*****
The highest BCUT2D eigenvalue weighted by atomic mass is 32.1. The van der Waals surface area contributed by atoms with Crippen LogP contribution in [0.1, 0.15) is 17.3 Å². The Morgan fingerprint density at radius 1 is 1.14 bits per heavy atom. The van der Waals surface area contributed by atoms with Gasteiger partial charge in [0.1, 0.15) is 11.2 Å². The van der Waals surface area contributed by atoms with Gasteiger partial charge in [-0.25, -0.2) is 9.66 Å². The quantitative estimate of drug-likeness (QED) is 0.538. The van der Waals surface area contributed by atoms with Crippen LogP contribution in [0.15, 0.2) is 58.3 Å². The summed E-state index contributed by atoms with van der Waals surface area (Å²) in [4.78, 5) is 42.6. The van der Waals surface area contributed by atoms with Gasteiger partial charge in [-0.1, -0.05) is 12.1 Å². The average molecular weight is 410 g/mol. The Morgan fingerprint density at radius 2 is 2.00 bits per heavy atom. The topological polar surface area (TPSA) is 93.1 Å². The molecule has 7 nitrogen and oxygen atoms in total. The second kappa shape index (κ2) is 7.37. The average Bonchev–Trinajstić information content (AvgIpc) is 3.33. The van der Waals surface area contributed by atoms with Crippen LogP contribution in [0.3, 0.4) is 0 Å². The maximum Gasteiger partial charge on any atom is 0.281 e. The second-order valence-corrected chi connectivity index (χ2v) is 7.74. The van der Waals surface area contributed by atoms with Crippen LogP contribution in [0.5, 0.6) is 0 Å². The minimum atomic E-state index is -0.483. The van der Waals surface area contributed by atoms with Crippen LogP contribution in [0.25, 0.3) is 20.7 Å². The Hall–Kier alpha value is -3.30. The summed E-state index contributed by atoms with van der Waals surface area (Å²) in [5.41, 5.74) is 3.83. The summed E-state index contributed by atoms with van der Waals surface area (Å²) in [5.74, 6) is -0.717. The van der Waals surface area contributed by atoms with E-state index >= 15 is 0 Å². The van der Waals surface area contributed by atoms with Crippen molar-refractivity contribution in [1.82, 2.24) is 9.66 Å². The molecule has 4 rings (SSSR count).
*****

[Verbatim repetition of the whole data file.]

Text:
The highest BCUT2D eigenvalue weighted by atomic mass is 32.1. The van der Waals surface area contributed by atoms with Crippen LogP contribution in [0.1, 0.15) is 17.3 Å². The Morgan fingerprint density at radius 1 is 1.14 bits per heavy atom. The van der Waals surface area contributed by atoms with Gasteiger partial charge in [0.1, 0.15) is 11.2 Å². The van der Waals surface area contributed by atoms with Gasteiger partial charge in [-0.25, -0.2) is 9.66 Å². The quantitative estimate of drug-likeness (QED) is 0.538. The van der Waals surface area contributed by atoms with Crippen LogP contribution in [0.15, 0.2) is 58.3 Å². The summed E-state index contributed by atoms with van der Waals surface area (Å²) in [4.78, 5) is 42.6. The van der Waals surface area contributed by atoms with Gasteiger partial charge in [-0.1, -0.05) is 12.1 Å². The average molecular weight is 410 g/mol. The Morgan fingerprint density at radius 2 is 2.00 bits per heavy atom. The topological polar surface area (TPSA) is 93.1 Å². The molecule has 7 nitrogen and oxygen atoms in total. The second kappa shape index (κ2) is 7.37. The average Bonchev–Trinajstić information content (AvgIpc) is 3.33. The van der Waals surface area contributed by atoms with Crippen LogP contribution in [0.3, 0.4) is 0 Å². The maximum Gasteiger partial charge on any atom is 0.281 e. The second-order valence-corrected chi connectivity index (χ2v) is 7.74. The van der Waals surface area contributed by atoms with Crippen LogP contribution in [0.5, 0.6) is 0 Å². The minimum atomic E-state index is -0.483. The van der Waals surface area contributed by atoms with Crippen LogP contribution in [0.25, 0.3) is 20.7 Å². The Hall–Kier alpha value is -3.30. The summed E-state index contributed by atoms with van der Waals surface area (Å²) in [5.41, 5.74) is 3.83. The summed E-state index contributed by atoms with van der Waals surface area (Å²) in [5.74, 6) is -0.717. The van der Waals surface area contributed by atoms with E-state index >= 15 is 0 Å². The van der Waals surface area contributed by atoms with Crippen molar-refractivity contribution in [1.82, 2.24) is 9.66 Å². The molecule has 4 rings (SSSR count).